Increasing doctors' pay rates now could harm patient care and put jobs at risk, say NHS Employers17th October 2012
The NHS Employers organisation believes the Doctors and Dentists Review Body should not recommend an increase in pay scales for NHS doctors over the next financial year. This will help organisations maintain the quality of NHS patient care, tackle an unprecedented savings challenge and minimise job losses.
In its annual submission to the Doctors and Dentists Review Body(1), the NHS Employers organisation says those managing the health system do not believe increases in national pay rates from April 2013 are necessary or affordable.
The NHS Employers organisation now has primary responsibility for providing evidence to the Review Body as the recognised voice of employers in the NHS in England undertaking some roles previously carried out by the Department of Health.
NHS organisations say the unnecessary cost of increasing doctors' pay would divert money away from the delivery of patient services.
The NHS Employers organisation says the remuneration package for doctors remains “highly competitive” when pension and non-pay benefits are taken into account. These benefits remain highly attractive and have acted as a “valuable retention and recruitment tool” for NHS organisations.
Despite the current two-year pay freeze for doctors, the pay bill for NHS trusts has continued to rise. Earnings of individual doctors have increased between three per cent and eight per cent per year as a result of incremental pay increases and progression through training.
Typically any given new consultant appointed in 2010 earning £81,954 per annum will today be earning £89,652 - an increase of £7,698, or nine percent, despite having a pay 'freeze'(2).
This has made the challenge for local trusts to find the unprecedented £20 billion in efficiency savings by 2015 all the more difficult.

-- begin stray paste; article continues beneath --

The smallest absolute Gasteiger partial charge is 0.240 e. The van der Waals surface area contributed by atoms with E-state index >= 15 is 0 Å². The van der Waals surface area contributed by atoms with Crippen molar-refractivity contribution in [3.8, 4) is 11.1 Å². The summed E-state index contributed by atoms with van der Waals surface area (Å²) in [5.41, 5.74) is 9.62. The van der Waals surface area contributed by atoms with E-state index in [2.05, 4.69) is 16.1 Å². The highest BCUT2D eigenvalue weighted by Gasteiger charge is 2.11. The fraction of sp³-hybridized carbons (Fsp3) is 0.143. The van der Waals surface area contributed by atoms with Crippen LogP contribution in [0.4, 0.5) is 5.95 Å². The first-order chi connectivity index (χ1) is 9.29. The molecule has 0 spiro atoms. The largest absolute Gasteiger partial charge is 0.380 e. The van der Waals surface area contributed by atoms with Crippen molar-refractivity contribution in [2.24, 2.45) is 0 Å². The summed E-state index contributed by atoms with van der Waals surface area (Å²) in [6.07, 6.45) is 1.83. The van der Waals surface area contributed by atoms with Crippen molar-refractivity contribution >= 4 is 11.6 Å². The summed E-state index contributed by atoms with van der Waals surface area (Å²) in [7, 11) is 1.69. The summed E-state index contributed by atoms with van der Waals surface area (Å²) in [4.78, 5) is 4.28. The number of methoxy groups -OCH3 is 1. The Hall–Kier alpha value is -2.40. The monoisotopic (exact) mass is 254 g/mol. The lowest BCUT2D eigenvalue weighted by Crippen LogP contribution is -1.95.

In addition to a continued freeze of pay scales, employers are strongly in favour of linking pay progression to performance rather than to the number of years a doctor has worked.
NHS Employers says the existing reward package for doctors employed by the NHS has led to stable recruitment and retention, and job satisfaction among doctors being high.
Dean Royles, director of the NHS Employers organisation, says:
"Everyone, including doctors, knows these are challenging times for us all. The simple truth is that NHS organisations cannot afford an unnecessary increase in doctors' pay rates over the next year without it impacting on patient care.
“We understand the frustration felt by many doctors about freezing pay scales, but we know they recognise the financial challenges facing all organisations. Most doctors in the NHS already benefit from annual incremental pay increases and pay progression through training. Any additional increase is unaffordable for the NHS.
“Sixty five pence of every NHS pound is spent on staff and they do a tremendous job. We must however make sure that we get the best possible value for the money we have available to us. We need to achieve a balance among the interests of patients, taxpayers and staff.
"We have asked the DDRB not to recommend increasing the national pay scales from April 2013. If we do increase pay, we risk serious consequences for the sustainability of some NHS services and their responsiveness to local needs. It will mean less investment for patient services and a greater risk of NHS job losses.
"We also need better arrangements that allow employers to more closely match doctor's rewards to their individual performance. Schemes like Clinical Excellent Awards need to be urgently reviewed."
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Title: Increasing doctors' pay rates now could harm patient care and put jobs at risk, say NHS Employers
Author: Rachel Sumbler
Article Id: 22995
Date Added: 17th Oct 2012